Electron Larmor precession frequencies in each core orbital?

Years ago I had studied electron motion (classical explanation) within its orbital, its motion relative to the protons in the nucleus causes it to experience a magnetic field from the nucleus due to the relative motion and that field strength sets the Larmor frequency that an electron will process while moving in its orbital, then there is a g-factor added also to make the results match measured results.

I know that paired electrons do not have any measureable radiated and absorbed emissions and/or are usually factored out for these core electrons, but I'd like to still find out what their theoretical Larmor frequencies ought to be anyway.

Is there a table or chart some place that says what the theoretical precession frequency is for each orbital?

Another related question:

Of all the atoms that make up the Earth, which of their grand total orbitals contains the most total electrons for all of planet Earth?

In other words, what would be the most common unmeasureable Larmor frequency?

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  • Kai Fauth · University of Wuerzburg
    As for the first part of your question:
    The electrons in an atom are interacting, indistinguishable fermions. Within quantum mechanics, the electrons in the atom (assuming the center of mass at rest) are to be described by one single many-body wave function, made up such as to warrant its antisymmetry with respect to the exchange of any two variables.
    In simple cases, this construction may take the form of a so-called Slater determinant. In this construction, every "single electron" contributes the same weight to each of the "single particle orbitals" the determinant is constructed from.
    As a result, an independent single electron orbital does not exist in any atom with two or more electrons. What simplifies our life is that in the end all closed shells do not contribute to the dynamics you're interested in. We can therefore omit them in the discussion. This (among other things) gives us the habit and some justification to continue thinking in single/independent electron and orbital terms although strictly speaking they don't exist.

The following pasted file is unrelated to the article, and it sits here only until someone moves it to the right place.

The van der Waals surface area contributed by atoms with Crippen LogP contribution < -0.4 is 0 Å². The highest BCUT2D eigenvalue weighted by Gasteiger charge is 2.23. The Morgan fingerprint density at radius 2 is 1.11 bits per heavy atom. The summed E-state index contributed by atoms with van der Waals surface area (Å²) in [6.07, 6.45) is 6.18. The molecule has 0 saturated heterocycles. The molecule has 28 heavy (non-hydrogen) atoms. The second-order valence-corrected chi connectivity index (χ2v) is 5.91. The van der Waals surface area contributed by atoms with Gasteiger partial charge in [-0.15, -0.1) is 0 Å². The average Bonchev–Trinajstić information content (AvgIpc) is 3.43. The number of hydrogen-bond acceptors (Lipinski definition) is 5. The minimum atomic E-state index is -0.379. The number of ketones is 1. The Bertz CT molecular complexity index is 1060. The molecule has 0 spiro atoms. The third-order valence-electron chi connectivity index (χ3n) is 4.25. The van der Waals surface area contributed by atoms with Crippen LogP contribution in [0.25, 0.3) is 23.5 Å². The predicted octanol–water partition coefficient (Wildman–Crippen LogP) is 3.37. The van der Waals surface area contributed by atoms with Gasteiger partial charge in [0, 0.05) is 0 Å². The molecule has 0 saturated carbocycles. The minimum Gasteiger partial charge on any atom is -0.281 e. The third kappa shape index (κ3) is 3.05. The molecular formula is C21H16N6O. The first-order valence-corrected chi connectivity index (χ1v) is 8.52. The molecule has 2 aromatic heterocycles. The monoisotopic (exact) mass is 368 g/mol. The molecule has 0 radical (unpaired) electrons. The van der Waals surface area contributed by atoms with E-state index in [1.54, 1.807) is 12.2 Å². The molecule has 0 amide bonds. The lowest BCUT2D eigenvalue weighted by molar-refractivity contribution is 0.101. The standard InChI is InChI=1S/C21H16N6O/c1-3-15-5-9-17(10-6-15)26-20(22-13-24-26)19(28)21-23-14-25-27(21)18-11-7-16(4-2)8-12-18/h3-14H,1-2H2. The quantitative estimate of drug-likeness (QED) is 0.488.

What you could think of, at best, would be the Larmor frequency of, say, a core ionized rare gas atom. Then you have a single unoccupied state and it's all single particle physics. Unfortunately the core hole lifetimes are usually quite short (fs) and my guess is that this is way shorter than the inverse Larmor frequency and hence the precessional motion not well defined.
    For the case of closed shell core electrons I would say that the not only factor out as you state but that there is no meaningful answer to the question "what their theoretical Larmor frequencies ought to be".

    As for the second part: I don't understand it. What do you mean by "grand total orbital"? Are you effectively asking for the most frequent element on earth?
    Anyway, I would think that we fall back to the first part. My claim is, that not only is the Larmor frequency immeasurable but your idea is based on a concept which does not hold in real atoms.

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